In the previous post I did a simple medication domain model. After a brief exchange of comments on my Swedish blog, I was quickly made to realize it was far too simple, so let’s see how it looks today:
In this diagram, I’ve replaced the “prescription” object with a “prescription worksheet” that works very similarly to an issue worksheet. It’s all very logical; each pharmacological therapy or product comes with a set of guidelines that include when it’s to be used, what steps to take before using it, what values to check, etc. All of this is very similar to a clinical guideline but centered around a prescription. So it makes a lot of sense to treat it almost exactly the same way as issues, except it isn’t kept at the same position in the object dependency tree. We don’t want the prescriptions up there commingling with diseases, but rather somewhere lower in the tree.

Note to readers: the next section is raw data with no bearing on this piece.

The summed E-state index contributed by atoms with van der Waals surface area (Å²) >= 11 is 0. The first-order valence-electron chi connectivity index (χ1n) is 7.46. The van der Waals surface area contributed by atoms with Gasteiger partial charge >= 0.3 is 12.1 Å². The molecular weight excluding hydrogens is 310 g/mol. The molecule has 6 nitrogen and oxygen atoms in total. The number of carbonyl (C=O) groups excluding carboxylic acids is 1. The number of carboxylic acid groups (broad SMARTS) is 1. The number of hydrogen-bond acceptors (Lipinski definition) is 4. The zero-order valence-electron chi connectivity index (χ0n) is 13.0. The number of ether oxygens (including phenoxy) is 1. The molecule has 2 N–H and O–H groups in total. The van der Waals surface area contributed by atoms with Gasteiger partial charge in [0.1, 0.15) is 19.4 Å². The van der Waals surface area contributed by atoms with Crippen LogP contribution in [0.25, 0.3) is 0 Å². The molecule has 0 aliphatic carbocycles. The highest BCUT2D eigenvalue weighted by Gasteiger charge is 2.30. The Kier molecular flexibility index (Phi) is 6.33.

However, the items and the values of those items (“observation”) can overlap with those used in issues. For instance, the item “creatinine concentration in serum” can be used both in an issue and a prescription worksheet, if the prescription guideline says that the product should not be used, or used differently, in renal failure. So some items will be used in prescriptions, some in issues, and some in both.